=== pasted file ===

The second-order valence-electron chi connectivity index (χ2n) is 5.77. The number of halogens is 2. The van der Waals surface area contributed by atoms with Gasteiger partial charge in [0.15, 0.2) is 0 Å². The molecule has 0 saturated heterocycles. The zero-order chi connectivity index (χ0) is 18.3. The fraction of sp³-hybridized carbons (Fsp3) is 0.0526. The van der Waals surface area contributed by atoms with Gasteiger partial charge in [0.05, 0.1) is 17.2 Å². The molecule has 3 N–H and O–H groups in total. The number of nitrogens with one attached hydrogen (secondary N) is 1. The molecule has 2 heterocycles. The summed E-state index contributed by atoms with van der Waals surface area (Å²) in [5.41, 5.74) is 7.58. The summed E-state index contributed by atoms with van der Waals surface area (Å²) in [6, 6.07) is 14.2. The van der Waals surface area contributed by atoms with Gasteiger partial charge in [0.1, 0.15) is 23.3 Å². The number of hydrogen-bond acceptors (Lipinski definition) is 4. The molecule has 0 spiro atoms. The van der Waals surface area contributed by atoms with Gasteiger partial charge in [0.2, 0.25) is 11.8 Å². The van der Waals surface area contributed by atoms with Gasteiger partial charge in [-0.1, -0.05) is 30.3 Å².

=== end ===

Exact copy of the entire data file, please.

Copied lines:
The second-order valence-electron chi connectivity index (χ2n) is 5.77. The number of halogens is 2. The van der Waals surface area contributed by atoms with Gasteiger partial charge in [0.15, 0.2) is 0 Å². The molecule has 0 saturated heterocycles. The zero-order chi connectivity index (χ0) is 18.3. The fraction of sp³-hybridized carbons (Fsp3) is 0.0526. The van der Waals surface area contributed by atoms with Gasteiger partial charge in [0.05, 0.1) is 17.2 Å². The molecule has 3 N–H and O–H groups in total. The number of nitrogens with one attached hydrogen (secondary N) is 1. The molecule has 2 heterocycles. The summed E-state index contributed by atoms with van der Waals surface area (Å²) in [5.41, 5.74) is 7.58. The summed E-state index contributed by atoms with van der Waals surface area (Å²) in [6, 6.07) is 14.2. The van der Waals surface area contributed by atoms with Gasteiger partial charge in [0.1, 0.15) is 23.3 Å². The number of hydrogen-bond acceptors (Lipinski definition) is 4. The molecule has 0 spiro atoms. The van der Waals surface area contributed by atoms with Gasteiger partial charge in [0.2, 0.25) is 11.8 Å². The van der Waals surface area contributed by atoms with Gasteiger partial charge in [-0.1, -0.05) is 30.3 Å².